Fairton closure inevitable

Wednesday’s announcement by Silver Fern Farms of the proposal to close the company’s Fairton plant was in many ways inevitable. Even the workforce appears to have been resigned to the probability for several years. Sad as it is for workers and the Ashburton community, it is better to front up to the certainty than to have to wait for the axe to fall.

 

The upgrading of Pareora an hour to the south as a modern multi-species meat works, combined with the loss of sheep in the catchment area had effectively sealed Fairton’s fate. The agonised shrieks from politicians of all the opposition parties railing against last year’s approval of the Shanghai Maling investment in SFF were equally inevitable, but completely missed the mark – I am certain the company’s board would have made exactly the same decision without the new shareholding structure, provided the undercapitalised business could have afforded the costs of closure.

 

If Shanghai Maling had any influence on the decision, other than that of a shareholder concerned to earn an adequate return on its investment, it would be the improved state of the balance sheet as a result of its investment which make it possible to bear the closure costs.

 

For thirty years from the mid-1980s the meat industry suffered from insufficient capital to make logical investment and restructuring decisions, because falling livestock numbers made older plants progressively less competitive. At the same time the change in customer requirements meant increased demand for sophisticated products with all the accompanying costs of new processing and packaging technology, hygiene, health and safety, and meat inspection obligations.

 

The whingeing about Chinese investment destroying New Zealand jobs from Winston Peters and Greens’ spokesperson Eugenie Sage demonstrates a total lack of awareness of the revolution that has occurred in the meat industry over the last decade. For the first time in my experience of the industry, virtually all the companies are now profitable and well capitalised with modern or completely upgraded facilities and good distribution channels to market. Surely this is an infinitely preferable situation to what previously characterised the industry when undercapitalised companies struggled to keep staff in work and plants open.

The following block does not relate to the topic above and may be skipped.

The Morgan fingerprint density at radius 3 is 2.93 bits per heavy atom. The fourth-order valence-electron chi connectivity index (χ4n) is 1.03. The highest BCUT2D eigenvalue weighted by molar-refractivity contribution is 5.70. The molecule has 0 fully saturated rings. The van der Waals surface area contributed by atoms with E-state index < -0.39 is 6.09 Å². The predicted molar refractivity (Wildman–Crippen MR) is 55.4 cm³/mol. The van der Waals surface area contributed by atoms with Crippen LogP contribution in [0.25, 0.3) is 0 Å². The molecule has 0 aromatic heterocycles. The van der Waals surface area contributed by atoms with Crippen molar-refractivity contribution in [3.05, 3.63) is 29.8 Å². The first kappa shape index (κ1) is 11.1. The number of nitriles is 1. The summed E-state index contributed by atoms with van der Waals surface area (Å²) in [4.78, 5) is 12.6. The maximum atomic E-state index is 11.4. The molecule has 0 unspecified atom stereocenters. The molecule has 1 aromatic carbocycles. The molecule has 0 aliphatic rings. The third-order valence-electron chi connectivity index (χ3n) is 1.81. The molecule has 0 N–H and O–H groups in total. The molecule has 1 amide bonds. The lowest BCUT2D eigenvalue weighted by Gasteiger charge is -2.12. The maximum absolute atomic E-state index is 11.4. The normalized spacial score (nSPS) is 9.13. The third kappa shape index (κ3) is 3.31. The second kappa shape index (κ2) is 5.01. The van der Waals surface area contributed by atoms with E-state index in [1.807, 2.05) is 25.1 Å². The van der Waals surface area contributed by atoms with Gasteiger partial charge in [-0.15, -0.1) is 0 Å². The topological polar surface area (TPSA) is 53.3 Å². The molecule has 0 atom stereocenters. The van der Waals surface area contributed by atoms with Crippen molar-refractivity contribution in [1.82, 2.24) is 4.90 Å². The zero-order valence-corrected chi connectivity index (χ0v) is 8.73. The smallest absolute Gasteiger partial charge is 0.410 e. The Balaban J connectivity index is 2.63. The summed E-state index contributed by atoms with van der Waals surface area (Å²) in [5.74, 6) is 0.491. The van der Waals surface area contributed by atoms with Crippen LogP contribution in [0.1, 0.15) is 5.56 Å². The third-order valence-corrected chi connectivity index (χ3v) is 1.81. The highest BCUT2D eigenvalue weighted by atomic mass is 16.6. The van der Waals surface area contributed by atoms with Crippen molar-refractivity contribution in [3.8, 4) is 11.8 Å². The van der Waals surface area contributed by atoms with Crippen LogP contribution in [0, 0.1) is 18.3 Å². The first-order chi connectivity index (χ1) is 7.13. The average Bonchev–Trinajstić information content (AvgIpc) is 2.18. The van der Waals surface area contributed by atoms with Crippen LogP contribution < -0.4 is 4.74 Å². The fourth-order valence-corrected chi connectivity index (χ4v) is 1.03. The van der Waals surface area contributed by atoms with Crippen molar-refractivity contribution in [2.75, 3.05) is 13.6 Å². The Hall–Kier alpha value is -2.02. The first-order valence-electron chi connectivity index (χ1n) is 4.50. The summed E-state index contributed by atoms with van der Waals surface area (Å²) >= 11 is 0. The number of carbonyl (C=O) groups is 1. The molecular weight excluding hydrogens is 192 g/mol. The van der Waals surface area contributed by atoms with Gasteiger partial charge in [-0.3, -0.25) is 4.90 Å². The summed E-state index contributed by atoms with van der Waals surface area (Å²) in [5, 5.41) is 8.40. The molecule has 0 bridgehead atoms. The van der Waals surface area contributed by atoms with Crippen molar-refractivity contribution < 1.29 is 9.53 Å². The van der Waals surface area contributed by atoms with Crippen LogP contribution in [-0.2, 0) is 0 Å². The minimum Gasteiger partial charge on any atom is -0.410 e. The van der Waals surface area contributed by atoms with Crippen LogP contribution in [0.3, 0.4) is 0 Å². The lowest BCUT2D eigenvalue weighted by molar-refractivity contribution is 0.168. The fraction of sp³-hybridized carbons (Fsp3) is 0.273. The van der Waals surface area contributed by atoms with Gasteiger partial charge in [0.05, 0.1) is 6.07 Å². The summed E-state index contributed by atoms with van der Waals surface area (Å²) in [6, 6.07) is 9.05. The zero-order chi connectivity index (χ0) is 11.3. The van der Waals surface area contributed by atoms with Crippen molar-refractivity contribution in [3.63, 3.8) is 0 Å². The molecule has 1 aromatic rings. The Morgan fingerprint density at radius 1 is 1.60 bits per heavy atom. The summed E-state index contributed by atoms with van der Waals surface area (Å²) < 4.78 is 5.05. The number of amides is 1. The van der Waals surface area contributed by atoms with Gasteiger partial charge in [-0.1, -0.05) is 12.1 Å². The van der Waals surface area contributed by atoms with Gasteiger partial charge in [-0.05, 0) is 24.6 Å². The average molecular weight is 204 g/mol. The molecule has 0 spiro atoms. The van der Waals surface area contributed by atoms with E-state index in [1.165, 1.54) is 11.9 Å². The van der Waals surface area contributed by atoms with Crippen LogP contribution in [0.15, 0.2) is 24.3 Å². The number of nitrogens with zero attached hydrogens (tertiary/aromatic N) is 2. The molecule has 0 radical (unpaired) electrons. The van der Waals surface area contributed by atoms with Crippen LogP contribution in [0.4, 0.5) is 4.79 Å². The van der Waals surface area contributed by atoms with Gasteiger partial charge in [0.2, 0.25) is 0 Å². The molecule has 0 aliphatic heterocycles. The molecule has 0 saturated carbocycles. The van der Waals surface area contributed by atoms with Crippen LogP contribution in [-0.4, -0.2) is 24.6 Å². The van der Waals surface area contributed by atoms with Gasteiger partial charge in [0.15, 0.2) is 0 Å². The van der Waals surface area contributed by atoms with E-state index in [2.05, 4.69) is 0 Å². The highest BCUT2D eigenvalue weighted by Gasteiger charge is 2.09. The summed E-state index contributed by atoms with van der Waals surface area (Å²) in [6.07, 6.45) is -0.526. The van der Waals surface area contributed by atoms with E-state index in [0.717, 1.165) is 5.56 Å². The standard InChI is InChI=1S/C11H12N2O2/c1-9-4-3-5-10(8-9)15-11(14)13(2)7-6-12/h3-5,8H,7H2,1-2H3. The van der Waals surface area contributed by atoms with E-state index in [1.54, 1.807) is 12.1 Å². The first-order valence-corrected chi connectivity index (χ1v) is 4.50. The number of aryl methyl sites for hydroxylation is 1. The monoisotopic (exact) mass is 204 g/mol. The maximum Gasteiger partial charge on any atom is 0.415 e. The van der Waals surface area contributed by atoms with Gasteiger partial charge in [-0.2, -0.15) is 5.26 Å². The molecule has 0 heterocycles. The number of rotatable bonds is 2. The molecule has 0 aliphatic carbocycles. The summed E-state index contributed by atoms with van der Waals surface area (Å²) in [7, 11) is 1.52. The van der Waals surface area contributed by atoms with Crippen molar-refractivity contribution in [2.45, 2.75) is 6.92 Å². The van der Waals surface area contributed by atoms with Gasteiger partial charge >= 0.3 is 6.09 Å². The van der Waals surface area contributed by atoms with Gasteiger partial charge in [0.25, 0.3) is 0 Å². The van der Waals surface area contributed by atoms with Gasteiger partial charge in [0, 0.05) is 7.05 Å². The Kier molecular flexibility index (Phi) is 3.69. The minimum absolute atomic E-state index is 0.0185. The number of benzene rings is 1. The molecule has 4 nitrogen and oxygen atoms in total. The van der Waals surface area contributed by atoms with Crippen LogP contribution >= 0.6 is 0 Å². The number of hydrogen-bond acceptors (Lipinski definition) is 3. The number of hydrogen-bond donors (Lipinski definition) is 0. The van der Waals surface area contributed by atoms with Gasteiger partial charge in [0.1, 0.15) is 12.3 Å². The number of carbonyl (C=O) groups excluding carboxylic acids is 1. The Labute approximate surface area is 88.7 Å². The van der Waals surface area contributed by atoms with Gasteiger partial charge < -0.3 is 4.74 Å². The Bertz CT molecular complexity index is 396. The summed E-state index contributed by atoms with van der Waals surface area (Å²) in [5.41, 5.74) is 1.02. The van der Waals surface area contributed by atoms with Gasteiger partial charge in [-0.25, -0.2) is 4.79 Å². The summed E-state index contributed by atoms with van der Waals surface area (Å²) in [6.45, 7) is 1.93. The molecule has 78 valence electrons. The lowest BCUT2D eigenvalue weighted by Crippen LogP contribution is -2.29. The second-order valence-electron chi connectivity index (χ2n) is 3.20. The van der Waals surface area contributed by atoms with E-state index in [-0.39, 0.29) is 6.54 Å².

While the closure of Fairton, assuming the two week consultation period doesn’t result in a decision reversal, won’t be the last rationalisation event in a dynamic industry, there are no more obviously imminent prospects. SFF is the last of the big four to address its outstanding capacity issues in the South Island, which are not only a consequence of land use change but also loss of market share. Although the decision to buy Richmond brought a large beef business and North Island presence, it spread financial and human resources across too broad a base. I believe SFF spent 10 years trying vainly to recover from the Richmond acquisition, losing huge lamb market share in both islands while constantly having to keep its bankers at bay.

 

The recapitalisation opportunity offered by Shanghai Maling’s wish to acquire a significant stake in the New Zealand meat industry has completely changed the landscape for SFF and the industry as a whole. Finally SFF can get on with making good business decisions for the benefit of its shareholder suppliers who will receive an appropriate reward for what they produce. It would be good if the politicians could see the positives as well, but I won’t hold my breath.

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One Response to “Fairton closure inevitable”

  1. Rural round-up | Homepaddock Says:

    […] Fairton closure inevitable – Allan Barber: […]

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